For starters, there was Jim Price, the recipient of the Wright Brothers 50 Years in Aviation award. Many of you know Jim for a variety of reasons, i.e., Mooney pilot, safety program guy, retired airline pilot and flights for Life guru. Jim is, and has been, a mainstay of the Phoenix aviation community for a very long time, has many great accomplishments in his very storied aviation career, flying all kinds of aircraft, and a very prestigious U.S. Air Force career. You have to drag all of that out of this very humble man, and a person we all wish our sons and daughters could emulate.
The Flight Instructor of the Year for Arizona was awarded to Jim Pitman, flight instructor extraordinaire; an FAA designated pilot examiner; safety counselor/lead FAASTeam Rep, and just overall nice guy. Jim was a founding member of the Arizona Flight Training Workgroup (AFTW), still very instrumental in the workings of the AFTW, active in the Aviation Safety Advisory Group (ASAG), a contributing writer to AOPA, as well as a lot of other activities too numerous to mention here. AND, oh yeah, he was also selected as the Flight Instructor of the Year for the entire Western Pacific Region, which makes him a leading contender for the Flight Instructor of the Year for the entire country, so keep your fingers crossed…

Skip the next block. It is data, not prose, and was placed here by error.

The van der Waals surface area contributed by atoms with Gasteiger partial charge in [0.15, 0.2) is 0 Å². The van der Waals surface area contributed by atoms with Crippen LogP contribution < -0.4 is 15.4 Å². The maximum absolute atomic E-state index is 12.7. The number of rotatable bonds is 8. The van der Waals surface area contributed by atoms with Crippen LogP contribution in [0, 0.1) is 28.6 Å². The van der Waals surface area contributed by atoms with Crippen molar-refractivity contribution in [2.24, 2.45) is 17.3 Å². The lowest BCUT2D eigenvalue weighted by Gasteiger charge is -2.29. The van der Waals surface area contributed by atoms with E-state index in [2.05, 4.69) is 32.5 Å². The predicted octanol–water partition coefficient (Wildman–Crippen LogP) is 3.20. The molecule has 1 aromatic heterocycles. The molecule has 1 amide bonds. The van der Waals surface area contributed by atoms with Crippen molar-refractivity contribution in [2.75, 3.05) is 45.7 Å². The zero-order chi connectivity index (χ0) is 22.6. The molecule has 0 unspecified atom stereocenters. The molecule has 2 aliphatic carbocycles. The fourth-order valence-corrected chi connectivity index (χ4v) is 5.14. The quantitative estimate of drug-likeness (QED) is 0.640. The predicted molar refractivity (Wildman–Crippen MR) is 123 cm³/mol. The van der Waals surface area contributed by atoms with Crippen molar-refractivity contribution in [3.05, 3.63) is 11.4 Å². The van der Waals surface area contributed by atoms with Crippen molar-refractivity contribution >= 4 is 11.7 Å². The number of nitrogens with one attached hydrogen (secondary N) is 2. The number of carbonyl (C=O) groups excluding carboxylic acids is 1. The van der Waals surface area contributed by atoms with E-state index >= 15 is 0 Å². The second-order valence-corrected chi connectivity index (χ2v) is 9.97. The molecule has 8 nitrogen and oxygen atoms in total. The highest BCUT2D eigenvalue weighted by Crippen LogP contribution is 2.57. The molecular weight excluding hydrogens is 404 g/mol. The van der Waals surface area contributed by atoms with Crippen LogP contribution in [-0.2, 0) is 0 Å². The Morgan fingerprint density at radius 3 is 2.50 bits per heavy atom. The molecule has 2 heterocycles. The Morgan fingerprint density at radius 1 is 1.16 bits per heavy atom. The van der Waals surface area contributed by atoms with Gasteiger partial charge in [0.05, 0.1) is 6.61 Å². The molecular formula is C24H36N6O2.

Jeff Mulhorn was awarded the Aviation Technician of the Year for his outstanding work at the CAE Oxford Aviation Academy. He is also an ATP-CFI rated pilot. He was instrumental in the creation of new processes allowing for maintenance personnel holding pilot certificates to perform test flights, further ensuring the safety of the fleet of aircraft. His relationship with the CFIs and the students helps bring a better understanding of the mechanical aspects of flight.
Mrs. Lee Unger was awarded the FAASTeam award for her outstanding work with the Tucson aviation community, the Tucson airport authority and the Tucson Control tower. During the past year, she collaborated with the Tucson Airport authority in the creation of a new Runway Safety video for the airport, a briefing document designed to reduce runway incursions, helped develop the Tucson practice area charts for student training, made them available on the AFTW website, and remains very active in organizing safety programs. A well-deserved award!